If you keep confusing Michael Flynn, Donald Trump's national security adviser, with a two-bit villain in a Tom Clancy novel, we don't blame you. Jack Ryan would have definitely been suspicious of Flynn, who was on the board of a dubious "brain fingerprinting" company, working alongside a guy once convicted of trying to sell stolen biotech material to the KGB to interrogate people using brain scans.
Retired Lt. Gen. Michael T. Flynn, Donald Trump's pick for national security adviser. IMAGE: Getty Images
Again, no this is not a 1990s spy novel. It is something one of our future president's top aides really did in real life.
Flynn, according to Bloomberg, began collaborating with the Boston-based company Brainwave Science last spring. Brainwave is in the business of selling an incredibly dubious technology called "brain fingerprinting," which tries to assess the honesty of an interrogation subject using a brain scan. The technology is designed to be a replacement to the polygraph test. The Brainwave website says:
Brain Fingerprinting collects an advanced scientific brain response called the P300 MERMER, to analyse patterns of semantic memory recognition. Patented algorithm processes intelligently detect specific information stored in the brain.
Basically, brain fingerprinting works by asking an interrogation subject a series of questions, and then using electrodes to record the brain's EEG signals that an algorithm analyses for patterns that suggest whether a person is being honest. For law enforcement and government agencies, it offers the tantalising prospect of being able to simply peer into someone's brain and gather details about a crime.
Here is a helpful image to explain how it works:
IMAGE: Brainwave Science The company claims to have an accuracy rate of "close to 100 per cent." But whether this technology actually works has been widely disputed. The technology has yet to be subjected to public review and so far, it has rarely been admitted into US court as evidence. A report released in 2001 found that the claims of effectiveness could not be validated. In 2012, a group of researchers sought to debunk the technique writing in Cognitive Neurodynamics that the research "is misleading and misrepresents the scientific status of brain fingerprinting technology."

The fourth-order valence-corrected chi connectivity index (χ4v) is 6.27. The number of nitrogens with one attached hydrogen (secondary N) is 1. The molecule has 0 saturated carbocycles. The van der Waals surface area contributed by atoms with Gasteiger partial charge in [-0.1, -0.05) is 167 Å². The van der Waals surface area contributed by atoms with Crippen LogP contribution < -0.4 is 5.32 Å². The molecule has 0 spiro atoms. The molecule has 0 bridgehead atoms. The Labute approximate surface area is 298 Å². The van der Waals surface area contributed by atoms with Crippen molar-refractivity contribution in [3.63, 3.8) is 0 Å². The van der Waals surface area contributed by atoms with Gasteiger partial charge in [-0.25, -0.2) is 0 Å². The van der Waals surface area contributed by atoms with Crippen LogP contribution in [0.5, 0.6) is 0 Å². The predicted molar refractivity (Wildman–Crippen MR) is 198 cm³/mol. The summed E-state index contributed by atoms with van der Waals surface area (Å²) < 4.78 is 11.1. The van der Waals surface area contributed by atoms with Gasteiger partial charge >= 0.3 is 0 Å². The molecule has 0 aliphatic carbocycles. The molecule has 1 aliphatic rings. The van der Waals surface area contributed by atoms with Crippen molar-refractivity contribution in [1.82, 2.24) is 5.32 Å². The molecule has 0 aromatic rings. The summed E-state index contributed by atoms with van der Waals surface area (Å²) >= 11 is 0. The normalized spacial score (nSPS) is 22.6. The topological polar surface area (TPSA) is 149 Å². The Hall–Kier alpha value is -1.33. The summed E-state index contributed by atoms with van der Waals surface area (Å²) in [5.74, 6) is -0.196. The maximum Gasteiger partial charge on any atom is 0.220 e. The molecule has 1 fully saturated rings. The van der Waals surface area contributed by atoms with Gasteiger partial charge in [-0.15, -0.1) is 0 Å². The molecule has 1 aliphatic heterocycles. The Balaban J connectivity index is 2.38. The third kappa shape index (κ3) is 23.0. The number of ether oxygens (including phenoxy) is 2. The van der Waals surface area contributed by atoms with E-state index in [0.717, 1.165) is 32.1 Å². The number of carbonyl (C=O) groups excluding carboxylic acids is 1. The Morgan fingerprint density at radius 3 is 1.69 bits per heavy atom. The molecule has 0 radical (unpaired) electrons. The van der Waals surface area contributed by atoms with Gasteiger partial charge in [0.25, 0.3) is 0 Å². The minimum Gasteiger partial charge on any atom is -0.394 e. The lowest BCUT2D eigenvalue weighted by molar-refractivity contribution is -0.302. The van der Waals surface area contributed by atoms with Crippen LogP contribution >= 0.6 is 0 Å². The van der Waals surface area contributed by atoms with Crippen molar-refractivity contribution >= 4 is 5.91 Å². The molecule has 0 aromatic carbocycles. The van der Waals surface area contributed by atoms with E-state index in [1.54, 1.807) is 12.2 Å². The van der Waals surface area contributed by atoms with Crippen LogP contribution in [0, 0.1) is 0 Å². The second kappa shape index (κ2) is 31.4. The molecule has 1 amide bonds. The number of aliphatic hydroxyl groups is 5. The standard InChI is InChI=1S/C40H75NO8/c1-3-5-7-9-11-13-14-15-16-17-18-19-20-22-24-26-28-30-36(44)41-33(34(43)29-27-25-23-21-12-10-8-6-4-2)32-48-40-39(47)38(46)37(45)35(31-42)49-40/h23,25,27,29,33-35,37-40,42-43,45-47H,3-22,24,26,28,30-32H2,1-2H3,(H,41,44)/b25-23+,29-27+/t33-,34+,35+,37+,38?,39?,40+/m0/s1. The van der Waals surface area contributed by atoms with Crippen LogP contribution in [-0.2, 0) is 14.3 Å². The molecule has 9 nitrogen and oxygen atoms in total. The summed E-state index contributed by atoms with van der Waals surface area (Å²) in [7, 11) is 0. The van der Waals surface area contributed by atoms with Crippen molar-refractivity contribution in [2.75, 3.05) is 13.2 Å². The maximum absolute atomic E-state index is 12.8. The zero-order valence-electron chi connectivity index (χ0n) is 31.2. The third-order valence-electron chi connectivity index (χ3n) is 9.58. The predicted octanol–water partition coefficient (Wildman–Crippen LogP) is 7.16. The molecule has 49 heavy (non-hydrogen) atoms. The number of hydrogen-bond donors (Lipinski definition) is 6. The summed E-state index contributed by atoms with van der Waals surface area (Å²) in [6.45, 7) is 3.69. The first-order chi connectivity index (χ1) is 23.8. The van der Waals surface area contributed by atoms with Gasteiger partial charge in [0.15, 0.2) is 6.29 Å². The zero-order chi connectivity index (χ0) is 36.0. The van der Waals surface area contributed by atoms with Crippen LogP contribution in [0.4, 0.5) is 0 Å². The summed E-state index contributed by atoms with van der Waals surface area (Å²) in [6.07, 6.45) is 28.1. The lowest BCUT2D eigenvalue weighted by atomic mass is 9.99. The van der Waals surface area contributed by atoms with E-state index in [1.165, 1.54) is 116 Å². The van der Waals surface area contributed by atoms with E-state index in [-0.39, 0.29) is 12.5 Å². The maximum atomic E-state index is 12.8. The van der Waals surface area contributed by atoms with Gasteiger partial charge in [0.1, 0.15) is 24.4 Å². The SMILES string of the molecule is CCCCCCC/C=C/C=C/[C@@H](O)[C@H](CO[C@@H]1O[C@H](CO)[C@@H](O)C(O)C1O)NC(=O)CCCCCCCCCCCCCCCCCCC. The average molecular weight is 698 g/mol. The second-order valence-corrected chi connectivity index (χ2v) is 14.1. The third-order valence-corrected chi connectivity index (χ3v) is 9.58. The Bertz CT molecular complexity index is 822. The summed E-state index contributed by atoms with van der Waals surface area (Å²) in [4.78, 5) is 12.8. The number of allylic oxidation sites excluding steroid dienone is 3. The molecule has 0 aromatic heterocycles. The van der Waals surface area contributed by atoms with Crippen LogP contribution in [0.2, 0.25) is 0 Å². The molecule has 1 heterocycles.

Still, Brainwave Science has sold its technology to a number of countries and has attracted many former members of government to its board. Flynn was brought onto the company's board of advisers in February in order to help sell the product to US federal agencies, which have yet to bite. According to Brainwave CEO Krishna Ika, Flynn found the technology "very convincing."
As for the whole Russian spy thing: one of Flynn's board directors was Subu Kota, a man who pleaded guilty in 1996 to selling the stolen biotech material to an FBI agent posing as a Russian spy. During federal court proceedings, prosecutors argued that between 1985 and 1990 Kota was part of a spy ring selling US missile defence technology to Russian spies. Kota has denied being part of a spy ring, but he did cop to regularly meeting with a KGB agent and receiving hundreds of thousands of dollars for information about technology related to US missile defence systems.
A spokesman for Trump's transition team said that Flynn had somehow never spoken with Kota despite serving on the company board with him, and that Flynn has ended ties with Brainwave. According to Bloomberg, however, the relationship did continue well after Flynn began receiving classified intelligence briefings as part of the Trump campaign.
The next four years may not be great for America, but maybe the spy novel will make a comeback.